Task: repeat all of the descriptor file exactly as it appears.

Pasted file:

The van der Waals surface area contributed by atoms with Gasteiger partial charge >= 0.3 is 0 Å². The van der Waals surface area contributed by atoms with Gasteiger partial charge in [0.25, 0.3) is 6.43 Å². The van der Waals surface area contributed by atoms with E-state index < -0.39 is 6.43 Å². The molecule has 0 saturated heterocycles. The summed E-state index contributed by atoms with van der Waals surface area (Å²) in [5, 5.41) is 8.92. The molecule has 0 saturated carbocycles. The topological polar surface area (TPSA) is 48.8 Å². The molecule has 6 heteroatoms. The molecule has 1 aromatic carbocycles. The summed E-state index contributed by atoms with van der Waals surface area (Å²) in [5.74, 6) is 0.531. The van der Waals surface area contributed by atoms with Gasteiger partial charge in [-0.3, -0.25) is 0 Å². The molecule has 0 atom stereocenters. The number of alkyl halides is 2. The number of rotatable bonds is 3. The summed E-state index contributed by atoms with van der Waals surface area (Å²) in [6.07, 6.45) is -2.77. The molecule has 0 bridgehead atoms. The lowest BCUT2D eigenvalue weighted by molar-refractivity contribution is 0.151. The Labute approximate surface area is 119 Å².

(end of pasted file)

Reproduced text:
The van der Waals surface area contributed by atoms with Gasteiger partial charge >= 0.3 is 0 Å². The van der Waals surface area contributed by atoms with Gasteiger partial charge in [0.25, 0.3) is 6.43 Å². The van der Waals surface area contributed by atoms with E-state index < -0.39 is 6.43 Å². The molecule has 0 saturated heterocycles. The summed E-state index contributed by atoms with van der Waals surface area (Å²) in [5, 5.41) is 8.92. The molecule has 0 saturated carbocycles. The topological polar surface area (TPSA) is 48.8 Å². The molecule has 6 heteroatoms. The molecule has 1 aromatic carbocycles. The summed E-state index contributed by atoms with van der Waals surface area (Å²) in [5.74, 6) is 0.531. The van der Waals surface area contributed by atoms with Gasteiger partial charge in [-0.3, -0.25) is 0 Å². The molecule has 0 atom stereocenters. The number of alkyl halides is 2. The number of rotatable bonds is 3. The summed E-state index contributed by atoms with van der Waals surface area (Å²) in [6.07, 6.45) is -2.77. The molecule has 0 bridgehead atoms. The lowest BCUT2D eigenvalue weighted by molar-refractivity contribution is 0.151. The Labute approximate surface area is 119 Å².